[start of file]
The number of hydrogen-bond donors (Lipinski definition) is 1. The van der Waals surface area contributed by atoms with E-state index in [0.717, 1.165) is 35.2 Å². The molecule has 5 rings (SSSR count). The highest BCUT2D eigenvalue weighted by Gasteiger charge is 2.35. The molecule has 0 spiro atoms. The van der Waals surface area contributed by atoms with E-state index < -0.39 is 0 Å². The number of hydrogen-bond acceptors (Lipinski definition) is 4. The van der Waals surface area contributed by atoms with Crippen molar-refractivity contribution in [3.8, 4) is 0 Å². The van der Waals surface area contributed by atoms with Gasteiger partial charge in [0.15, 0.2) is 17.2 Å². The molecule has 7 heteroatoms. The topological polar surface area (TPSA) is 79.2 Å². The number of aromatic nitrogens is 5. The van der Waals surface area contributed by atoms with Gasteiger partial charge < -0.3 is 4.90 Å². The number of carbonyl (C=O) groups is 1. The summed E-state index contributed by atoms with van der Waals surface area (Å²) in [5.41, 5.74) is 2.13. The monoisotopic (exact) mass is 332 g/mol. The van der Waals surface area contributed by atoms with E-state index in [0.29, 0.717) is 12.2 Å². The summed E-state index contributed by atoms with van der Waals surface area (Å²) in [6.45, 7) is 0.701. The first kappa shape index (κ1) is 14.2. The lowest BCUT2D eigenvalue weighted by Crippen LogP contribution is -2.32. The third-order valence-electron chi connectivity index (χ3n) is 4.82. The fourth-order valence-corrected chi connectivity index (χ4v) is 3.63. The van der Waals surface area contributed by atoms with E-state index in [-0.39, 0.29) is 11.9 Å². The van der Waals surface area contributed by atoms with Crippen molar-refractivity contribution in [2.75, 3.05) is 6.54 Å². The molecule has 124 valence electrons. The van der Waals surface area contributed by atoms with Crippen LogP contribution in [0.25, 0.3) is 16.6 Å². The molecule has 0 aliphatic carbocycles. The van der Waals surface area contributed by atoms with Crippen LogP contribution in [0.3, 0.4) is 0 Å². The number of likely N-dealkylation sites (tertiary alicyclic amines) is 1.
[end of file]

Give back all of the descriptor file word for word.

The number of hydrogen-bond donors (Lipinski definition) is 1. The van der Waals surface area contributed by atoms with E-state index in [0.717, 1.165) is 35.2 Å². The molecule has 5 rings (SSSR count). The highest BCUT2D eigenvalue weighted by Gasteiger charge is 2.35. The molecule has 0 spiro atoms. The van der Waals surface area contributed by atoms with E-state index < -0.39 is 0 Å². The number of hydrogen-bond acceptors (Lipinski definition) is 4. The van der Waals surface area contributed by atoms with Crippen molar-refractivity contribution in [3.8, 4) is 0 Å². The van der Waals surface area contributed by atoms with Gasteiger partial charge in [0.15, 0.2) is 17.2 Å². The molecule has 7 heteroatoms. The topological polar surface area (TPSA) is 79.2 Å². The number of aromatic nitrogens is 5. The van der Waals surface area contributed by atoms with Gasteiger partial charge < -0.3 is 4.90 Å². The number of carbonyl (C=O) groups is 1. The summed E-state index contributed by atoms with van der Waals surface area (Å²) in [5.41, 5.74) is 2.13. The monoisotopic (exact) mass is 332 g/mol. The van der Waals surface area contributed by atoms with E-state index in [0.29, 0.717) is 12.2 Å². The summed E-state index contributed by atoms with van der Waals surface area (Å²) in [6.45, 7) is 0.701. The first kappa shape index (κ1) is 14.2. The lowest BCUT2D eigenvalue weighted by Crippen LogP contribution is -2.32. The third-order valence-electron chi connectivity index (χ3n) is 4.82. The fourth-order valence-corrected chi connectivity index (χ4v) is 3.63. The van der Waals surface area contributed by atoms with E-state index in [-0.39, 0.29) is 11.9 Å². The van der Waals surface area contributed by atoms with Crippen molar-refractivity contribution in [2.75, 3.05) is 6.54 Å². The molecule has 124 valence electrons. The van der Waals surface area contributed by atoms with Crippen LogP contribution in [0.25, 0.3) is 16.6 Å². The molecule has 0 aliphatic carbocycles. The van der Waals surface area contributed by atoms with Crippen LogP contribution in [0.3, 0.4) is 0 Å². The number of likely N-dealkylation sites (tertiary alicyclic amines) is 1.